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Repairing Your Windshield Wiper Assembly


Repairing Your Windshield Wiper Assembly



One would think that every single maintenance and repair subject would have been mentioned, some of them hundreds of times, on the various Mercedes-Benz mailing lists over the last five years or so. I signed onto the Realtime list in 1995, and all the others since that time, and have seen no mention of the subject of my post today.

About two years ago, a friend mit frau were headed off on a weekend trip to the Washington coast for a day on the ocean beach. The weather was poor with heavy rain and as they headed down the Interstate passing through Tacoma (WA) the windshield wiper on their high-mileage '85 190E came to a stop partway in it's travel arc. They stopped on the shoulder and after an unsuccessful attempt to get the thing moving, they drove slowly to the next exit and made their way several miles to the local MB dealer. The diagnosis was a failed wiper motor or wiper transmission. This comes as an assembly and costs about $1000 installed, so they said. So, they rented a car and headed for home, the trip forgotten. Upon retrieving the car later that week, the bill was paid and soon after arriving home the cracked windshield was discovered, just where the technician had struck it with a tool while installing the new part. This was of course denied strongly but eventually the dealer replaced the windshield. All in all, not a good week.

So, while driving my 95 C280 in a similar rainstorm several months ago, and watching the wiper arm slowly groan to a stop, I saw myself going through the same experience. Since I was close to my MB dealer I presented my self and car at the service department for a diagnosis. My service writer (I always deal with the same one, the "Team" concept) felt that the transmission assembly would have to be replaced. Since my extended warranty would cover this I wasn't too concerned until he said that he couldn't work the car in until the following week. So, here I was with a potentially undriveable car and no way to fix it for ten days. I headed for home, between rainstorms, and decided to see what I could do, if anything,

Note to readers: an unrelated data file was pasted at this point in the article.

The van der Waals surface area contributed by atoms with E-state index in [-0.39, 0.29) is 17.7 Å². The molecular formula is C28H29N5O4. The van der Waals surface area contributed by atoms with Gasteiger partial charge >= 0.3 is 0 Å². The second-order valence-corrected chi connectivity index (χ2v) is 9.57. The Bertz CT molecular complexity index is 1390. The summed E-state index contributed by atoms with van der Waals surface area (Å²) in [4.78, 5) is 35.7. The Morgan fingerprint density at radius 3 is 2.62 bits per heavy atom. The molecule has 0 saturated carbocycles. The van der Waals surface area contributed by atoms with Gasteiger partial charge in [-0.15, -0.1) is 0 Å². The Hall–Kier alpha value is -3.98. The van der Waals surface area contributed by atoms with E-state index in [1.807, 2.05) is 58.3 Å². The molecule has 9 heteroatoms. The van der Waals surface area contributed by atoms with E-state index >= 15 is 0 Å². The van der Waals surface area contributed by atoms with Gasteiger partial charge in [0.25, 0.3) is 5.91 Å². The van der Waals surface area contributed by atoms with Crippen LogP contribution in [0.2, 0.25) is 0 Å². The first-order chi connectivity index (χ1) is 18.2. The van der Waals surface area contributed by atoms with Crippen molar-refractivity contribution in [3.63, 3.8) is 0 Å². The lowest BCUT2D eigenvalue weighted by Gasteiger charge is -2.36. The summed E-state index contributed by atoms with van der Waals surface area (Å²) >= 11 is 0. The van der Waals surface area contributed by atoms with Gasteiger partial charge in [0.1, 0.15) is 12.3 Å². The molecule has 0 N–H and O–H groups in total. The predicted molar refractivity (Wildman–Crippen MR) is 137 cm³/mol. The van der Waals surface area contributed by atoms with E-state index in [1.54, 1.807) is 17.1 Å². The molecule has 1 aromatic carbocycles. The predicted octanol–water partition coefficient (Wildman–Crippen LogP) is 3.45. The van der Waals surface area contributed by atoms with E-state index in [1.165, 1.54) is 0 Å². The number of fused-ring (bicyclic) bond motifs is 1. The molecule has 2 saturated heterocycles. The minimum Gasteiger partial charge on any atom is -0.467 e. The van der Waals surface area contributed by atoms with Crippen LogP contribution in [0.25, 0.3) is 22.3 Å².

Finally, here is the important part. Looking at the visible part of the wiper assembly, there is a large semi-oval cover about the size of the palm of your hand which the wiper arm emerges from. I wanted to take this cover off but the method was far from obvious. Here is how I did it:

1. Raise the hood for improved access.
2. With the ignition off, rotate the wiper switch to the first position.
3. Turn the ignition on and off rapidly, so as to move the wiper arm out of the park position.
4. Move the arm manually to the straight up position.
5. Remove the three-sided rectangular cover (lower end of arm) that extends over the cap by pulling it straight up from the bottom end.
6. Using a sensitive fingertip or a dental mirror, locate the two small recessed rectangular openings on the underside of the cap at roughly the 5 and 7 o'clock positions.
7. Using a tool with a 90 deg end such as a dental pick or a small allen wrench, release the catches in the access holes while pulling the cap upward with the left hand.
8. Now that the entire articulated wiper actuator is in plain view, you will see as I did that the shaft that extends the arm up into the windshield corners (twice per sweep) is very likely no longer lubricated.
9. Remove all the old grease from the shaft and bushing using for example a cloth soaked with lacquer thinner or similar, moving the arm back and forth to expose the arm surfaces inside the bushing.
10. Apply new lubricant and I don't mean WD-40. I used Sil-Glyde, a silicone grease which has a working temp range of -20 to +400 deg F.
12. Reassemble in reverse order.
13. Congratulate yourself for saving about $1000.

As to the position of the release catches, the two cars I have checked are my own C280 plus a '99 CLK430 (the replacement for the aforementioned '85 190E) which were identical

My car's wiper problem is entirely gone and after two months is still operating normally.

I subsequently asked two service writers plus the service manager at my dealer if this little operation is ever done as part of a scheduled service, especially at high mileages. The answer was no, never. I expressed some surprise. I do see that selling an expensive repair is a whole lot more profitable than applying a little bit of grease.

I also spoke last week to the two local MBUSA reps about this little adventure. When I told them how I had resolved the problem there were honestly interested and promised to follow up with perhaps a service recommendation.

Since nearly every MB passenger car built in the last 15 years uses the single arm wiper, I now expect all of you with cars so equipped to head on down to the car and perform this little maintenance job, thus derailing the sale of countless wiper motor assemblies.

Roger Elingson